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As far as I have seen, there are majorly two types of DBAs. The one who favor the Oracle and the others who favor Microsoft SQL. Each of the database systems are very well tested and designed with years of improvement done with experience. They share a long listing of similarities but also few differences which makes the software and system architects choose one from the two.
This article doesn’t fall into discussing the differences between the two, but rather gives you a high level insight about the migration ideology behind moving the database workloads from Oracle to MS SQL.
Does this question arise in your mind? Well, I can describe 6 reasons
#1. Very limited cloud exposure of Oracle Systems.
Cloud technology is the need of every organization today. Not necessary it is always a 100% migration case scenario but it can also be the case where cloud can be used as a part of hybrid implementation or disaster recovery site. With Microsoft SQL, we get options for implementing the database on cloud as well as on-premises. Even if the database is implemented on-premises, a very tight integration can be done with Microsoft Azure. Oracle on the other end, doesn’t have those cloud capabilities at the moment. So to be honest I can’t see any future in cloud with Oracle.
#2. Cost Saving with MS SQL
There are lot of good factors when it comes to costing with MS SQL. As the overall setup and maintenance operations are not too complex like Oracle database systems, I feel that even a developer with intermediate level of knowledge in database can take up the role of database administrator. There will be no need of spending more, from the precious IT budget on DBAs. Also the features like Always On with MS SQL makes it highly available and support business continuity plan at zero additional cost unlike Oracle where features like ‘Active Data Guards’ and ‘Real Application Clusters’ comes with an extra cost.
#3. The ‘In-Memory’ capabilities of MS SQL.
Microsoft’s new offering in database world: The ‘In-Memory’ OLTP is a game changer in true sense. This feature is also known as Hekaton. This capability helps application performance reach sky limits. The magic is in the way this technique stores and manages data. Very suitable for workloads which has high data ingestion rate or requires session state management, read performance, scaling and heavy data processing.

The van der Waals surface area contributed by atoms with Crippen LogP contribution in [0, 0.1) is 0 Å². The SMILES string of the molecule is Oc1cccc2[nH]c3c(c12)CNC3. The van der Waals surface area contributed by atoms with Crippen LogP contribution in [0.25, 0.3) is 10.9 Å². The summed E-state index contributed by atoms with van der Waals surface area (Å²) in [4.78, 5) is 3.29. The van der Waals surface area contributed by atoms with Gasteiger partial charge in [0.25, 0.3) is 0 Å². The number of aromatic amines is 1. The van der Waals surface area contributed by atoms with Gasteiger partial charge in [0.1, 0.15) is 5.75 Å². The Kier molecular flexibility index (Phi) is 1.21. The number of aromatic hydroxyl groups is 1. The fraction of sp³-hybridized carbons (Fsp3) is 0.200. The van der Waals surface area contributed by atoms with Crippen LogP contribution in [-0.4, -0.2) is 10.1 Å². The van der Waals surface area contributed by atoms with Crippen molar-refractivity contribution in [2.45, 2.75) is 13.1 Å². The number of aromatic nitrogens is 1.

#4. SQL Server now on Linux
A good news for Linux lovers. A very recent news from Microsoft states the release of SQL Server version compatible to run on Linux to launch somewhere around mid-2017. We don’t find a lot of information about this as there is still sometime for its launch. But I feel this will attract many organizations running hybrid environments with different OS platforms.
#5. Microsoft’s offer for migration
Microsoft is quiet serious in terms of marketing the SQL server products. Till June 30th 2016, Microsoft is offering free licenses to customers who are ready to migrate their databases from Oracle to Microsoft SQL with software assurance. Not only this, they would also help in migration and deliver free trainings on SQL products. Now that’s too aggressive!
#6. Gartner report proves MS SQL as leader
Gartner report is followed a lot by many in the world. This is so far the most useful report for Cloud Solutions Architects and other Technical Consultants to prove their preferred platform or product to be efficient. It’s very impressive to see MS SQL as a leader in database technology and ahead of its biggest competitor – Oracle. Get a glance of the report here
Now if you have made up your mind going for this migration, Than SSMA could give you sight of relief. SSMA stands for SQL Server Migration Assistant. A very nice and fancy tool developed by Microsoft which can easily migrate your databases from Oracle systems to your SQL Servers. I may write a separate blog regarding the tool. Feel free to post any queries and share your suggestions.
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